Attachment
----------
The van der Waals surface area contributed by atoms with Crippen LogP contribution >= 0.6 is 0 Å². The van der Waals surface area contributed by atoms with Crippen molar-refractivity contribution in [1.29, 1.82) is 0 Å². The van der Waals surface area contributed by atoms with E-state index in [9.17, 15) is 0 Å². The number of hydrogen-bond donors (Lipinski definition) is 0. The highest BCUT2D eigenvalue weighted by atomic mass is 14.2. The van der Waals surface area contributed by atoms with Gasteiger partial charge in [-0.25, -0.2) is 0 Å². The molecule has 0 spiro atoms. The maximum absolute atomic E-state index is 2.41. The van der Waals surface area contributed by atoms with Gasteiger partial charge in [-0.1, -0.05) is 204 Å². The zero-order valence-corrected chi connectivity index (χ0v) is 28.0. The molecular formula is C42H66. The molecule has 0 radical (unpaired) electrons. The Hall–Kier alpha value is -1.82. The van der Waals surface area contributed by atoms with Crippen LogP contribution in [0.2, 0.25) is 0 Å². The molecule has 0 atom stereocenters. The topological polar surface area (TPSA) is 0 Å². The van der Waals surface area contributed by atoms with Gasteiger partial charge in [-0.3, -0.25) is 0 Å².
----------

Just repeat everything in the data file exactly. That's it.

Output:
The van der Waals surface area contributed by atoms with Crippen LogP contribution >= 0.6 is 0 Å². The van der Waals surface area contributed by atoms with Crippen molar-refractivity contribution in [1.29, 1.82) is 0 Å². The van der Waals surface area contributed by atoms with E-state index in [9.17, 15) is 0 Å². The number of hydrogen-bond donors (Lipinski definition) is 0. The highest BCUT2D eigenvalue weighted by atomic mass is 14.2. The van der Waals surface area contributed by atoms with Gasteiger partial charge in [-0.25, -0.2) is 0 Å². The molecule has 0 spiro atoms. The maximum absolute atomic E-state index is 2.41. The van der Waals surface area contributed by atoms with Gasteiger partial charge in [-0.1, -0.05) is 204 Å². The zero-order valence-corrected chi connectivity index (χ0v) is 28.0. The molecular formula is C42H66. The molecule has 0 radical (unpaired) electrons. The Hall–Kier alpha value is -1.82. The van der Waals surface area contributed by atoms with Crippen LogP contribution in [0.2, 0.25) is 0 Å². The molecule has 0 atom stereocenters. The topological polar surface area (TPSA) is 0 Å². The van der Waals surface area contributed by atoms with Gasteiger partial charge in [-0.3, -0.25) is 0 Å².